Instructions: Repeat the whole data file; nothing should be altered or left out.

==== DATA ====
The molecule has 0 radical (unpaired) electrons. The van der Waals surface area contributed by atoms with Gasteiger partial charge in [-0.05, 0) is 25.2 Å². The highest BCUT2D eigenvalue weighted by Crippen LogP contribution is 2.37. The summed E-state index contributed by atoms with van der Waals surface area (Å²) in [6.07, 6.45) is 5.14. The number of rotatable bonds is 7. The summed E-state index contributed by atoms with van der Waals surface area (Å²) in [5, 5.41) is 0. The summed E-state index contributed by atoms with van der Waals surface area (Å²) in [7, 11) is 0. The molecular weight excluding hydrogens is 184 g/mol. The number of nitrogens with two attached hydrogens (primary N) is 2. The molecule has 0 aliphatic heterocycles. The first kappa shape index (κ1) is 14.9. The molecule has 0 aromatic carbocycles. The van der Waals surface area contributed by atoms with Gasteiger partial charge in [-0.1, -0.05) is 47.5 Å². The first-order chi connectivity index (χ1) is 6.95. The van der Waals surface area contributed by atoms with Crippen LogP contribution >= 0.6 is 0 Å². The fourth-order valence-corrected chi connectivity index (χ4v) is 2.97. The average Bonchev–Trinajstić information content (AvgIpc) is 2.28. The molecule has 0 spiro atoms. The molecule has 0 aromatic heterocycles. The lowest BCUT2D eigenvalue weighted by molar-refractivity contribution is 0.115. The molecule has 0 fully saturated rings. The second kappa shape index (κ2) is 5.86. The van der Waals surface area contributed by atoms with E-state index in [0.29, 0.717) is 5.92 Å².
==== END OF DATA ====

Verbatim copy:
The molecule has 0 radical (unpaired) electrons. The van der Waals surface area contributed by atoms with Gasteiger partial charge in [-0.05, 0) is 25.2 Å². The highest BCUT2D eigenvalue weighted by Crippen LogP contribution is 2.37. The summed E-state index contributed by atoms with van der Waals surface area (Å²) in [6.07, 6.45) is 5.14. The number of rotatable bonds is 7. The summed E-state index contributed by atoms with van der Waals surface area (Å²) in [5, 5.41) is 0. The summed E-state index contributed by atoms with van der Waals surface area (Å²) in [7, 11) is 0. The molecular weight excluding hydrogens is 184 g/mol. The number of nitrogens with two attached hydrogens (primary N) is 2. The molecule has 0 aliphatic heterocycles. The first kappa shape index (κ1) is 14.9. The molecule has 0 aromatic carbocycles. The van der Waals surface area contributed by atoms with Gasteiger partial charge in [-0.1, -0.05) is 47.5 Å². The first-order chi connectivity index (χ1) is 6.95. The van der Waals surface area contributed by atoms with Crippen LogP contribution >= 0.6 is 0 Å². The fourth-order valence-corrected chi connectivity index (χ4v) is 2.97. The average Bonchev–Trinajstić information content (AvgIpc) is 2.28. The molecule has 0 spiro atoms. The molecule has 0 aromatic heterocycles. The lowest BCUT2D eigenvalue weighted by molar-refractivity contribution is 0.115. The molecule has 0 fully saturated rings. The second kappa shape index (κ2) is 5.86. The van der Waals surface area contributed by atoms with E-state index in [0.29, 0.717) is 5.92 Å².